The existing ice-sheet, which so completely covers the landconcealing alike the tops of the mountains and the valleys which separate them-is eloquent of time. It represents, not the accumulated total snows of ages, but the sum of the annual surpluses-the remnants of the yearly precipitation which the conjoined actions of evaporation, ice-flow, and sub-glacial streams have failed to remove—the hoarded capital resulting from the excess of ice-income over expenditure in every form. And yet this income, is estimated at no more than ten inches annually, so that the yearly savings must have been very inconsiderable in themselves—probably an inch or two, at most. Their aggregate is vast, merely because the time of accumulation has been very protracted.

It is obvious that the geologist's chance of finding fossils is limited to the outskirting land. Here, however, and especially near Atanekerdluk, on the western coast, opposite Disco Island, in latitude 70° N.-termed North Greenland by Dr. Heer-he has been eminently successful, as has been already remarked.

From the Report of Professor Heer, it appears that the specimens collected by Mr. Whymper and Dr. Brown contained 89 species of plants, of which 20 were entirely new to science; that we are now acquainted with a total of 137 species from the same beds and localities; and that the deposits which vielded them belong to what is known to the geologist as the Viocene age-a period very remotely ancient, no doubt, when measured by even the largest unit employed in human history, but not very far back in the vast antiquity of the world. It was separated from the close of that era in which our chalk beds were formed, by a period termed the Eocene, and, in all probability, by an earlier but unrepresented interval. It was long prior, on the other hand, to the first appearance in the world of any existing species of quadrupeds, and though some of the kinds of shell-fish now living were also living then, upwards of fifty per cent. of the species forming the present molluscous fauna dite from times less ancient than those represented by the plant-beds of Atanekerdluk.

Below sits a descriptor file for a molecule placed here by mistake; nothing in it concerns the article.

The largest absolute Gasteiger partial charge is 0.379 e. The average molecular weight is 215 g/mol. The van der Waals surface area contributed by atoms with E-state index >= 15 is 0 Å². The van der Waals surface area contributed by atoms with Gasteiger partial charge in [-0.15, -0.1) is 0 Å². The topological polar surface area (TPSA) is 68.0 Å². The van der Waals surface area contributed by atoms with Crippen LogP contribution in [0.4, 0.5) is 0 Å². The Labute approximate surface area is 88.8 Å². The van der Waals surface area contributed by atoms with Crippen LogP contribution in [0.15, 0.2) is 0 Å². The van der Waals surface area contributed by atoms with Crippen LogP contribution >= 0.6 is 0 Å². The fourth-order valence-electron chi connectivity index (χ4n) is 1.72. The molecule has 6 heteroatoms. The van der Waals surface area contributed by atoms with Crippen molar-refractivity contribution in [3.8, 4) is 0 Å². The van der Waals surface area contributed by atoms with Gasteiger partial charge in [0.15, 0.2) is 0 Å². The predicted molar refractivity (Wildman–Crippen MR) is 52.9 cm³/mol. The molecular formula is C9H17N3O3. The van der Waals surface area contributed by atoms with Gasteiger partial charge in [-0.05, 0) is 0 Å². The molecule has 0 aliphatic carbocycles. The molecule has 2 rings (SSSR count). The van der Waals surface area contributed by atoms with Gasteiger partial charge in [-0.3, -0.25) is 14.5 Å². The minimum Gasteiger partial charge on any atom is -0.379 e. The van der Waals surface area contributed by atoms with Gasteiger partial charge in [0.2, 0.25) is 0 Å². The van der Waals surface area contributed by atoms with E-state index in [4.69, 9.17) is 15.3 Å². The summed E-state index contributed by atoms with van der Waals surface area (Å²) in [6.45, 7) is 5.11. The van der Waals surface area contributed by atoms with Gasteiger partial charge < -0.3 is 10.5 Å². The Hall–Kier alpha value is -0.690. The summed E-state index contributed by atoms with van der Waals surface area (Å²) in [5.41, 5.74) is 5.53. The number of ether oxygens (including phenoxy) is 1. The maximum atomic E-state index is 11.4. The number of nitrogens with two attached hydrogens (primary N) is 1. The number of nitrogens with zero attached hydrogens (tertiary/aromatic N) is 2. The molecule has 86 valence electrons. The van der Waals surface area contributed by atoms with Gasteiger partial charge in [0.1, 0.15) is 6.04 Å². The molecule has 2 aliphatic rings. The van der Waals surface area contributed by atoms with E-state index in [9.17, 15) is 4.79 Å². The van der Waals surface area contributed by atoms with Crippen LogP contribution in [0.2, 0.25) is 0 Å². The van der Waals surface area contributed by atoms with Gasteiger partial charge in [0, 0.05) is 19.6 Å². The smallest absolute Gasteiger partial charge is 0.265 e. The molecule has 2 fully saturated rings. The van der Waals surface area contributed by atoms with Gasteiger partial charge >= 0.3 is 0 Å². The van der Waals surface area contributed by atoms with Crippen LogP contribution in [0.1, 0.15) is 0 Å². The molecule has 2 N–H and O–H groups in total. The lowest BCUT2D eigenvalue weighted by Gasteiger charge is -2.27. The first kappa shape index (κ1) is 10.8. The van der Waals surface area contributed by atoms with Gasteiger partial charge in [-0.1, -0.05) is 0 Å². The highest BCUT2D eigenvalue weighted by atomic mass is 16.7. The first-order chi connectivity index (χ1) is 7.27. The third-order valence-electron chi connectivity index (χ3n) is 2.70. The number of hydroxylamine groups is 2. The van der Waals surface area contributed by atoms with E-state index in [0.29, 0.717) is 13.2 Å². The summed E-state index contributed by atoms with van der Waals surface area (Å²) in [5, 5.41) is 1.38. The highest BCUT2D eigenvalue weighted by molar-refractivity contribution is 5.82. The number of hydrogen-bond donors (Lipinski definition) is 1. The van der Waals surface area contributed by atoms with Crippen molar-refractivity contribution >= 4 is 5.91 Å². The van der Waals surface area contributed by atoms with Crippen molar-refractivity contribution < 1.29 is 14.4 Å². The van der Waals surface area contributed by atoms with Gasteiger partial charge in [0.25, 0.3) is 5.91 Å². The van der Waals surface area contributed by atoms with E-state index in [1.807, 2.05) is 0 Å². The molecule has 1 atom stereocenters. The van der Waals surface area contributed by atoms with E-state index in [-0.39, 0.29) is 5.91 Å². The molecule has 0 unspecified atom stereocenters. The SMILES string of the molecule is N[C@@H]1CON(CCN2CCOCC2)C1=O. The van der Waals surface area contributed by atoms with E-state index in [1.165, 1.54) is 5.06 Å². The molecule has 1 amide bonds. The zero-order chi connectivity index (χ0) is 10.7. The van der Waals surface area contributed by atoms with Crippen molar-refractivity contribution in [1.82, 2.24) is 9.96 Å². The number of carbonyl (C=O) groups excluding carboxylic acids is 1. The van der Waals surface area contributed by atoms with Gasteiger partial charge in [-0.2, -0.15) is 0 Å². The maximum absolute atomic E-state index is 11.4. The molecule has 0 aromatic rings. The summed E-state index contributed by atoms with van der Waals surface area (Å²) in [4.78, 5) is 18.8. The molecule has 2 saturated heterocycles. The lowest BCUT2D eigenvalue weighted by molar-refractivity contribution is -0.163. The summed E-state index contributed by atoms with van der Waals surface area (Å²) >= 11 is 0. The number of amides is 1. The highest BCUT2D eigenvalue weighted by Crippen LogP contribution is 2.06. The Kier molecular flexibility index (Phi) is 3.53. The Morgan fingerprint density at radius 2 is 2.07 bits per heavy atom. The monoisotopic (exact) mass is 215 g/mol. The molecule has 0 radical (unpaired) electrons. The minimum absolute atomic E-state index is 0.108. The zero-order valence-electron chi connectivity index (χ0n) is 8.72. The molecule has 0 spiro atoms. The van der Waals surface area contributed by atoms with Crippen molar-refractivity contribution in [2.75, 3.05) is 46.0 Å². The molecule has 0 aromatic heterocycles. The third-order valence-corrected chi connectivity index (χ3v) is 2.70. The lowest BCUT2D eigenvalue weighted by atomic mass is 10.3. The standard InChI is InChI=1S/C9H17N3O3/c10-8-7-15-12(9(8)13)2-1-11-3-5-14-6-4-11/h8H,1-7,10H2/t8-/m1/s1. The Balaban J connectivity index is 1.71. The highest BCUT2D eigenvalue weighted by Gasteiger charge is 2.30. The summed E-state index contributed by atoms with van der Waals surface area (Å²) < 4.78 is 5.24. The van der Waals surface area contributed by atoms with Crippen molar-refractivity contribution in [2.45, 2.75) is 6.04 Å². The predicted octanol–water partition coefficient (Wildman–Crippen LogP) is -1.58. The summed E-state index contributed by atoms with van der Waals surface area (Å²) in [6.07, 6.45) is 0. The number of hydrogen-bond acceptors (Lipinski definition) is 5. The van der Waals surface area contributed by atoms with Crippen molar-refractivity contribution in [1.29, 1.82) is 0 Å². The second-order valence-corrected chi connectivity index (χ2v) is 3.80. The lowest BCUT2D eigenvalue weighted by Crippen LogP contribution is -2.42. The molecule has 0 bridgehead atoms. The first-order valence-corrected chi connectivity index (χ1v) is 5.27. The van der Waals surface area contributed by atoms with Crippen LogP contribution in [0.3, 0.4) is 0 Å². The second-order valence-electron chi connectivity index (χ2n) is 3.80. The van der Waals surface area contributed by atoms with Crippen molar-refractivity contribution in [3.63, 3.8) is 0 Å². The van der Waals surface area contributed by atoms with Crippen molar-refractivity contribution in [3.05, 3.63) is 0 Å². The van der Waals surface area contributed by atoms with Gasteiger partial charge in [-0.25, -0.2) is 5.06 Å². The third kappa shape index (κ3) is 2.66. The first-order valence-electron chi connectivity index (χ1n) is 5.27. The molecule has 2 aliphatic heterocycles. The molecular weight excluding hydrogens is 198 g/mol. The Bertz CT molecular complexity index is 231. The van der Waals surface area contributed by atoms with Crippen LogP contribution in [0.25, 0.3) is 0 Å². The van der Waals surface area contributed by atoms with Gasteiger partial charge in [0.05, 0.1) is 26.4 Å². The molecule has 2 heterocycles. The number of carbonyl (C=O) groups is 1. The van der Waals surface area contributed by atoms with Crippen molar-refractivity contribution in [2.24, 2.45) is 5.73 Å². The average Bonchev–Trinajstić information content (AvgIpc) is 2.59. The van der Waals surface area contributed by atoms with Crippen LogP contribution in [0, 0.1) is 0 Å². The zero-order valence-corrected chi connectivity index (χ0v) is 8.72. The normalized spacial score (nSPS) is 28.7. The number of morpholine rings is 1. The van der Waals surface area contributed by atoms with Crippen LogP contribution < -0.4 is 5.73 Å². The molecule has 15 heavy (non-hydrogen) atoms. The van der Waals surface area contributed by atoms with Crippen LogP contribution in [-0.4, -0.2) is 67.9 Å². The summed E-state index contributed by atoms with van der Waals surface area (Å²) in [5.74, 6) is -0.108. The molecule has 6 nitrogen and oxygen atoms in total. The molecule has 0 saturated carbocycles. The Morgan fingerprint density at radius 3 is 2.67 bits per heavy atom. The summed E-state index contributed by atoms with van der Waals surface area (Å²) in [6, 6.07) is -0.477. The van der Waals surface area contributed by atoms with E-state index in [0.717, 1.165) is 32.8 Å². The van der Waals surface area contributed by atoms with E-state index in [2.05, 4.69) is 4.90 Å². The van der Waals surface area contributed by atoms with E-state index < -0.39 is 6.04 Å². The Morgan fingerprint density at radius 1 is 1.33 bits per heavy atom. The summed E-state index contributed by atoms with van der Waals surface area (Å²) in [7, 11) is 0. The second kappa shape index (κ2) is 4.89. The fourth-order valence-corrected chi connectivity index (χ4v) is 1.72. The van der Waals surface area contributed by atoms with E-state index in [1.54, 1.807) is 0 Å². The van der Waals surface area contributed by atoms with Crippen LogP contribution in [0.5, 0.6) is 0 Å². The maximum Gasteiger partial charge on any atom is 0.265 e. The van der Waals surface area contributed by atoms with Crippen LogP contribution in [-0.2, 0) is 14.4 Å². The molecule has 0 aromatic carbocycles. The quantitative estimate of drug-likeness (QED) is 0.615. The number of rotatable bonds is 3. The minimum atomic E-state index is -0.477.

Plants of the same kind and of the same age have been found also in Iceland, and even in Spitzbergen in latitude 78° 56' N., and are wonderfully calculated to revolutionise our notions of the climate of the Arctic regions. That it cannot always have

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been frigid, is evident from the facts that of the fossils in question considerably more than half the number were trees, whilst at present no trees exist in any part of Greenland, though its southern point, Cape Farewell, is in latitude 59° 47' N., or fully 700 miles farther south than Atanekerdluk; that amongst them there were upwards of thirty different kinds of cone-bearing trees, including several species allied to the gigantic Wellingtonia at present growing in California; that the other trees were beeches, oaks, planes, poplars, maples, walnuts, limes, a magnolia, hazel, blackthorn, holly, logwood, and hawthorn; that they were not represented by leaves merely—which occurred, however, in vast profusion_but by fossil flowers and fruits, including even two cones of the magnolia, thus proving that they did not maintain a precarious existence, but ripened their fruits. Ivies and vines twined round their trunks, beneath them grew ferns having broad fronds, and with them were mingled several evergreen shrubs.